Second debate exhibits civility

George Fairbanks

The second presidential debate took place on the campus of Wake Forest University in Winston-Salem, N.C., Wednesday with a different look — and attitude — than the first.
Texas Gov. George W. Bush and Vice President Al Gore sat at a table across from moderator Jim Lehrer. The two candidates agreed more than the previous debate, but the same disagreements resurfaced time and again.
Experts thought the laid-back, talk show format would heavily favor Bush, yet both men appreciated the more casual format.
From the beginning Lehrer pressed the men on foreign policy and how the United States should present itself to the rest of the world.
Bush stressed that America should remain strong but humble, and Gore agreed. It would be one of the many times throughout the night that the two men vocally agreed.
The biggest foreign topic was the extremely tense past few days in the Middle East between Palestine and Israel. Bush pointed out his administration would have “a bond of friendship” with Israel.
Gore noted his belief that the United States should lean on Syria to release three Israeli soldiers captured last week.
“Like it or not, the United States is now the natural leader of the world,” he said.
Early on, Gore made a point to avoid the misstatements that he was greatly criticized for after the first debate. He prefaced his comments with remarks such as “I’ve been told,” “perhaps I heard wrong” and “as far as I know.”
Additionally, the debate took on a sense of civility that was in many ways absent in the first debate. Both Bush and Gore, called each other by their proper titles, cited each other’s comments and, at times, even complimented one another.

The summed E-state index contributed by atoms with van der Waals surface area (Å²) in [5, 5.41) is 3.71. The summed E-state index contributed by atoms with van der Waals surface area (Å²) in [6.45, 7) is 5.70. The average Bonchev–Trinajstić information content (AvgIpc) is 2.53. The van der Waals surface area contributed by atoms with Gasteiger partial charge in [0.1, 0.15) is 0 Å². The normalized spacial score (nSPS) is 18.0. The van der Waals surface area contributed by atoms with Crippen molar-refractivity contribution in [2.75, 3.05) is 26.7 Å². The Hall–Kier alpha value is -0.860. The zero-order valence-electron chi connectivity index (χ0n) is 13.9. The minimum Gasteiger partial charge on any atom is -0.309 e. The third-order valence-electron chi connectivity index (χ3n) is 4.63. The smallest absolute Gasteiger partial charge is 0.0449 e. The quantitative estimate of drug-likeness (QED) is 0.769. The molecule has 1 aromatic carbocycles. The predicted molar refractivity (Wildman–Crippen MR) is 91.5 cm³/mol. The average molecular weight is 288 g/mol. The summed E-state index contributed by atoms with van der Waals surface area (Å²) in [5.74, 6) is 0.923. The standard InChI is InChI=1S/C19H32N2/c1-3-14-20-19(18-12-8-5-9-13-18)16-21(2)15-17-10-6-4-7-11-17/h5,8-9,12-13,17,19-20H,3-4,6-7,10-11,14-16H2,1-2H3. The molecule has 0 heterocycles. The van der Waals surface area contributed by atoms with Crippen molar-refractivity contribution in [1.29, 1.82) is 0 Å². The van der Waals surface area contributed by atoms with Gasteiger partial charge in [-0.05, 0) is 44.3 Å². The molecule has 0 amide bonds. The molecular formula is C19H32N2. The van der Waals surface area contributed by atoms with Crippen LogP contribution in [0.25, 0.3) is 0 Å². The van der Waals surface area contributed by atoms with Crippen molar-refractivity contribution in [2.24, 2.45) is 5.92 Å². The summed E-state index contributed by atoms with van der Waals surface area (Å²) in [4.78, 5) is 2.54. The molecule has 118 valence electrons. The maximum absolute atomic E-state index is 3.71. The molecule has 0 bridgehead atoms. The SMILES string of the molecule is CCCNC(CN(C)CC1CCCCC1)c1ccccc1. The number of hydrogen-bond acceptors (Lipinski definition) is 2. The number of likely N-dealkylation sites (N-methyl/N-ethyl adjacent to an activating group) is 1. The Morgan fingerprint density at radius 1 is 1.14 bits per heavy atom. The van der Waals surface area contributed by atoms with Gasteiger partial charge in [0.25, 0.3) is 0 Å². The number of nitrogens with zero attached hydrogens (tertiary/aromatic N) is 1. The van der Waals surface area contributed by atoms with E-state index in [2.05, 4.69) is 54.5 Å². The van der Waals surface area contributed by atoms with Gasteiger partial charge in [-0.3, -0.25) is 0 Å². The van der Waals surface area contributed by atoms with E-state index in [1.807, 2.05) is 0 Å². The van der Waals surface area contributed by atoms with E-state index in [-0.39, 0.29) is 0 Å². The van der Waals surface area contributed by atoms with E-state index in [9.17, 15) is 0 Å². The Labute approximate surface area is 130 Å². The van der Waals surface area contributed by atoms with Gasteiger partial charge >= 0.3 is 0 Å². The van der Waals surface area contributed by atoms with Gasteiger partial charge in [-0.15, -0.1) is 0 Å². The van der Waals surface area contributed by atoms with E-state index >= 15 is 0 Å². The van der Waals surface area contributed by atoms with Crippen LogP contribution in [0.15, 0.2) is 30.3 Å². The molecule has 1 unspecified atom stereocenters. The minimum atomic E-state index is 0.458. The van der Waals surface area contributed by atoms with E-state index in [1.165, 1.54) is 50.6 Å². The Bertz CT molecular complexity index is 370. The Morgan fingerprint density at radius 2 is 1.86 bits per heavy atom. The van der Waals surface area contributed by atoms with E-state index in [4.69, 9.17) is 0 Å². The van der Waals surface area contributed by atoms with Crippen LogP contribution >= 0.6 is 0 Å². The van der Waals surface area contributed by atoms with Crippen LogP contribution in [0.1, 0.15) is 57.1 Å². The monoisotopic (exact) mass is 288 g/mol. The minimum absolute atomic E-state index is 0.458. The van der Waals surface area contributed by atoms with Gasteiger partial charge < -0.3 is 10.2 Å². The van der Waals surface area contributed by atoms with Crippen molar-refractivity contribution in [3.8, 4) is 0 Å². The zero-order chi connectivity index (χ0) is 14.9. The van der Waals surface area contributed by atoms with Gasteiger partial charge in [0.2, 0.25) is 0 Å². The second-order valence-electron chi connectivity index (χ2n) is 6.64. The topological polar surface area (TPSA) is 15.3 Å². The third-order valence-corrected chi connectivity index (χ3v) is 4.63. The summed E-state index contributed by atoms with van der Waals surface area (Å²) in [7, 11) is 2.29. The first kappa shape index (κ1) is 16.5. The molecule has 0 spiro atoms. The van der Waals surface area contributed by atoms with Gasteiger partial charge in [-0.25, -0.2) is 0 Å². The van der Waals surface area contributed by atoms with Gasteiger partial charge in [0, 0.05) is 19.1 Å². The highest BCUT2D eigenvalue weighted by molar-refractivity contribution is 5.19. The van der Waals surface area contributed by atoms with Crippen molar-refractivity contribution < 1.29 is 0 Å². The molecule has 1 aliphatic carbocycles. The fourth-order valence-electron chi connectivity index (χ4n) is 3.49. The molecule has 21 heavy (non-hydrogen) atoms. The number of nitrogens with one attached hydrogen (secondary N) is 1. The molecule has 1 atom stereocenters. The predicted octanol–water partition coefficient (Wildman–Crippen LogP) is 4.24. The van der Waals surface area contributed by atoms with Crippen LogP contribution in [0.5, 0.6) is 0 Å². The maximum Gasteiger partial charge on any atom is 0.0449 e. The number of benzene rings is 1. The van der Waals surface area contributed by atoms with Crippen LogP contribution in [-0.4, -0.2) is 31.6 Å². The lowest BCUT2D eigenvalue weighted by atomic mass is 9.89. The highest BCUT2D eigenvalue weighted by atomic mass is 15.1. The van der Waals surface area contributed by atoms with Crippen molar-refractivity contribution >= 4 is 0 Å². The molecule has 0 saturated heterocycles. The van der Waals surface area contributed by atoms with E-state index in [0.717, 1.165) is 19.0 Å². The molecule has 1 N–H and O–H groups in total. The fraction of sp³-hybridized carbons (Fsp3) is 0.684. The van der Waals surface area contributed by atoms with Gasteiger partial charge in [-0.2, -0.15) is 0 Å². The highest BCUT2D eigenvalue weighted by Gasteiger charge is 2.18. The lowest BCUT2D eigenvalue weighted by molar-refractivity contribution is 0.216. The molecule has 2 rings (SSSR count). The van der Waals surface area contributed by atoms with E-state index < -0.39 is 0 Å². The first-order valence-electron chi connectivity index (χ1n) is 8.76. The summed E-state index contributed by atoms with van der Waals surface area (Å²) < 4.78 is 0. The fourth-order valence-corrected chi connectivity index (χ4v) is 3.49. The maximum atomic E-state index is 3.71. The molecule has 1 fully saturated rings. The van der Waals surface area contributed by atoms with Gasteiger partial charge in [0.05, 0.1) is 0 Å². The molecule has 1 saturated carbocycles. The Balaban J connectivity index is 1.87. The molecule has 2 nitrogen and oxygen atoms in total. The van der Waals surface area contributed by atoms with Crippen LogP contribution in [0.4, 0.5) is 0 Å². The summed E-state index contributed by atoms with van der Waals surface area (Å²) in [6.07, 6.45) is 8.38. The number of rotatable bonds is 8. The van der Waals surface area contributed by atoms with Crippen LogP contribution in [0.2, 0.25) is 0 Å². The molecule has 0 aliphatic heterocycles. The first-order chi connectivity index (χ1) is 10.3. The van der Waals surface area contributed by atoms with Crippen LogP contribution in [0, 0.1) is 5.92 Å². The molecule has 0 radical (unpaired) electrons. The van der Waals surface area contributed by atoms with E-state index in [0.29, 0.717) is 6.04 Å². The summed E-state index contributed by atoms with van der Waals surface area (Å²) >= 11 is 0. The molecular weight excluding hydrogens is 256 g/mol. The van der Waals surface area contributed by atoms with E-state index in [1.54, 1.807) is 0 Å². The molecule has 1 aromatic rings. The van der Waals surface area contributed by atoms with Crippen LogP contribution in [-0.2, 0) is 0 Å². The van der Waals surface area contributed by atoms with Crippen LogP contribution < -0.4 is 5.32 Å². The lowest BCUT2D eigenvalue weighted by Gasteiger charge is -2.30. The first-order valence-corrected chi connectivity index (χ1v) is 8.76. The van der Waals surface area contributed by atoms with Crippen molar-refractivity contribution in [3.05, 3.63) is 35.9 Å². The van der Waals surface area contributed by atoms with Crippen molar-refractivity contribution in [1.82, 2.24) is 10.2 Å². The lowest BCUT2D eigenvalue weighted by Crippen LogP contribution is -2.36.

Much like the debate before, Bush proved that he does have a basic understanding of most issues. Although some of his answers lacked Gore’s depth, Bush did explain his stances and beliefs without trouble.
The two men wrangled for the first time over the murder in Texas of James Byrd, who was killed by three white supremacists who have since been sentenced to death.
Gore, however, said a newer version of the same legislation had failed in the Texas Legislature, even though the bill had the support of the Byrd family. Bush didn’t argue the bill’s failure, but diverted the issue.
“The three men who murdered James Byrd, guess what’s going to happen to them?” Bush asked. “They’re going to be put to death.”
The nominees also butted heads again over gun control. Gore commented on his support for photo licensing of new hand gun buyers; Bush stated his opposition to that proposal.
The dissension essentially boiled down to interpretations of current laws and how those laws are being enforced. Bush suggested current laws need to be enforced more vehemently, while Gore agreed but added that government can do more.
Later in the debate, Gore irritated Bush when he suggested the governor’s administration has left behind the uninsured in Texas.
Gore cited a long and complicated series of facts and figures that left Bush without answers in response.
The night, however, was not without humor. Bush continually drew laughs from the crowd playing off Gore’s serious demeanor.
The final debate — town hall style — is in St. Louis, Mo., on Oct. 17 at 8 p.m.

George Fairbanks covers elections and welcomes comments at (612) 627-4070 x3221. He can also be reached at [email protected]